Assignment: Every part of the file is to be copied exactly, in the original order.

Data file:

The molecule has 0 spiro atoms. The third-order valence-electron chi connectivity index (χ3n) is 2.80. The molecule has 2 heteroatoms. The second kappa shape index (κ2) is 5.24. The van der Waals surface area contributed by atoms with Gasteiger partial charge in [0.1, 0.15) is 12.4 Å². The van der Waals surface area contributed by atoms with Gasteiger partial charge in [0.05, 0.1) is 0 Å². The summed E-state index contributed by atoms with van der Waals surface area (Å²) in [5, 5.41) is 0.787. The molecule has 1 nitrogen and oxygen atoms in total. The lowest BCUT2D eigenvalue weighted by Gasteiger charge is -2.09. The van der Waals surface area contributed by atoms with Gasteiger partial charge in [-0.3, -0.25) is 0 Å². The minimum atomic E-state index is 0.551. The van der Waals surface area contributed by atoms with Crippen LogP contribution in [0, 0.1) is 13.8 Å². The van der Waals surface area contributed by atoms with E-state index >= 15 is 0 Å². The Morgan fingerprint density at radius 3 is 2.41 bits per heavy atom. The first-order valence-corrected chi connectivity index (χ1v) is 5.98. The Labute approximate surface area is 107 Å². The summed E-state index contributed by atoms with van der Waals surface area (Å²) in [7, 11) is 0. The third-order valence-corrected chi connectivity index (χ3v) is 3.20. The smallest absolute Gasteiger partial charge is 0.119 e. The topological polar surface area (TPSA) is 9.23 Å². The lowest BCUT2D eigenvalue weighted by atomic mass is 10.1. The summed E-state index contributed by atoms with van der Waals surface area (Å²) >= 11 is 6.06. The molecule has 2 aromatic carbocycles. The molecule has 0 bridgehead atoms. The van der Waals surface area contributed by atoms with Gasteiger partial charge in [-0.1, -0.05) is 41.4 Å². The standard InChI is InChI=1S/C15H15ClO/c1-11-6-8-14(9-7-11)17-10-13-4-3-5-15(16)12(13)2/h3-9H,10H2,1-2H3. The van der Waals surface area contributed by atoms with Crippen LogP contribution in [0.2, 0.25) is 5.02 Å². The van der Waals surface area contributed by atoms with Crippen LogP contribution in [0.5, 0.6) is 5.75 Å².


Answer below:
The molecule has 0 spiro atoms. The third-order valence-electron chi connectivity index (χ3n) is 2.80. The molecule has 2 heteroatoms. The second kappa shape index (κ2) is 5.24. The van der Waals surface area contributed by atoms with Gasteiger partial charge in [0.1, 0.15) is 12.4 Å². The van der Waals surface area contributed by atoms with Gasteiger partial charge in [0.05, 0.1) is 0 Å². The summed E-state index contributed by atoms with van der Waals surface area (Å²) in [5, 5.41) is 0.787. The molecule has 1 nitrogen and oxygen atoms in total. The lowest BCUT2D eigenvalue weighted by Gasteiger charge is -2.09. The van der Waals surface area contributed by atoms with Gasteiger partial charge in [-0.3, -0.25) is 0 Å². The minimum atomic E-state index is 0.551. The van der Waals surface area contributed by atoms with Crippen LogP contribution in [0, 0.1) is 13.8 Å². The van der Waals surface area contributed by atoms with E-state index >= 15 is 0 Å². The Morgan fingerprint density at radius 3 is 2.41 bits per heavy atom. The first-order valence-corrected chi connectivity index (χ1v) is 5.98. The Labute approximate surface area is 107 Å². The summed E-state index contributed by atoms with van der Waals surface area (Å²) in [7, 11) is 0. The third-order valence-corrected chi connectivity index (χ3v) is 3.20. The smallest absolute Gasteiger partial charge is 0.119 e. The topological polar surface area (TPSA) is 9.23 Å². The lowest BCUT2D eigenvalue weighted by atomic mass is 10.1. The summed E-state index contributed by atoms with van der Waals surface area (Å²) >= 11 is 6.06. The molecule has 2 aromatic carbocycles. The molecule has 0 bridgehead atoms. The van der Waals surface area contributed by atoms with Gasteiger partial charge in [-0.1, -0.05) is 41.4 Å². The standard InChI is InChI=1S/C15H15ClO/c1-11-6-8-14(9-7-11)17-10-13-4-3-5-15(16)12(13)2/h3-9H,10H2,1-2H3. The van der Waals surface area contributed by atoms with Crippen LogP contribution in [0.2, 0.25) is 5.02 Å². The van der Waals surface area contributed by atoms with Crippen LogP contribution in [0.5, 0.6) is 5.75 Å².